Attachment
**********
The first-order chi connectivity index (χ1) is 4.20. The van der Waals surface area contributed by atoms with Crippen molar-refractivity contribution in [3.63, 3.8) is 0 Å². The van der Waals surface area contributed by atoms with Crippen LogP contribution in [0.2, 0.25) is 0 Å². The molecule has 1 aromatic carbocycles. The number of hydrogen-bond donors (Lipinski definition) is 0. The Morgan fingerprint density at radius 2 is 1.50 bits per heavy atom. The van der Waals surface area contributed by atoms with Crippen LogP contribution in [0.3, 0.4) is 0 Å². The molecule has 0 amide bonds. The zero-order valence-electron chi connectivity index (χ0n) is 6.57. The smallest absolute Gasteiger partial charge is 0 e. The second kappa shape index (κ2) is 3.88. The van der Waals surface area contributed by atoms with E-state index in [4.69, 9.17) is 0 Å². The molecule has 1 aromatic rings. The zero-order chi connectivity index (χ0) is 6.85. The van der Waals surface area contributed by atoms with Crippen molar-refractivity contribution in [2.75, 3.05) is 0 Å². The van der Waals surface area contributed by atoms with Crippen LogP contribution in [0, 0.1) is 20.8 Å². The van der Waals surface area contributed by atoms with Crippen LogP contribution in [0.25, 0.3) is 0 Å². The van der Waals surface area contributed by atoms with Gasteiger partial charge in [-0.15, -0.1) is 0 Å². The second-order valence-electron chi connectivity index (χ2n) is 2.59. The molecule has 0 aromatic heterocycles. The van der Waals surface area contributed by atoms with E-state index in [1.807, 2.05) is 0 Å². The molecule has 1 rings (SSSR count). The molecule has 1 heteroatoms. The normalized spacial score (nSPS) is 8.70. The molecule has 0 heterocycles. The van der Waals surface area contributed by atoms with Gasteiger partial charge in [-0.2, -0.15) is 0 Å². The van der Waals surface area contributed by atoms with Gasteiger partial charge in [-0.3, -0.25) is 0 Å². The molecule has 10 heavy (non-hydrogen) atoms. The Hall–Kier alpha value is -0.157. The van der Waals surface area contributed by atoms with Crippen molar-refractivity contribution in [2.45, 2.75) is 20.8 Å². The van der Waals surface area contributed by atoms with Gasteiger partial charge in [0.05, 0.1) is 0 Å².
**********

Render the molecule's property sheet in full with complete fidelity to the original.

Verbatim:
The first-order chi connectivity index (χ1) is 4.20. The van der Waals surface area contributed by atoms with Crippen molar-refractivity contribution in [3.63, 3.8) is 0 Å². The van der Waals surface area contributed by atoms with Crippen LogP contribution in [0.2, 0.25) is 0 Å². The molecule has 1 aromatic carbocycles. The number of hydrogen-bond donors (Lipinski definition) is 0. The Morgan fingerprint density at radius 2 is 1.50 bits per heavy atom. The van der Waals surface area contributed by atoms with Crippen LogP contribution in [0.3, 0.4) is 0 Å². The molecule has 0 amide bonds. The zero-order valence-electron chi connectivity index (χ0n) is 6.57. The smallest absolute Gasteiger partial charge is 0 e. The second kappa shape index (κ2) is 3.88. The van der Waals surface area contributed by atoms with E-state index in [4.69, 9.17) is 0 Å². The molecule has 1 aromatic rings. The zero-order chi connectivity index (χ0) is 6.85. The van der Waals surface area contributed by atoms with Crippen molar-refractivity contribution in [2.75, 3.05) is 0 Å². The van der Waals surface area contributed by atoms with Crippen LogP contribution in [0, 0.1) is 20.8 Å². The van der Waals surface area contributed by atoms with Crippen LogP contribution in [0.25, 0.3) is 0 Å². The van der Waals surface area contributed by atoms with Gasteiger partial charge in [-0.15, -0.1) is 0 Å². The second-order valence-electron chi connectivity index (χ2n) is 2.59. The molecule has 0 aromatic heterocycles. The van der Waals surface area contributed by atoms with E-state index in [1.807, 2.05) is 0 Å². The molecule has 1 rings (SSSR count). The molecule has 1 heteroatoms. The normalized spacial score (nSPS) is 8.70. The molecule has 0 heterocycles. The van der Waals surface area contributed by atoms with Gasteiger partial charge in [-0.2, -0.15) is 0 Å². The van der Waals surface area contributed by atoms with Gasteiger partial charge in [-0.3, -0.25) is 0 Å². The molecule has 10 heavy (non-hydrogen) atoms. The Hall–Kier alpha value is -0.157. The van der Waals surface area contributed by atoms with Crippen molar-refractivity contribution in [2.45, 2.75) is 20.8 Å². The van der Waals surface area contributed by atoms with Gasteiger partial charge in [0.05, 0.1) is 0 Å².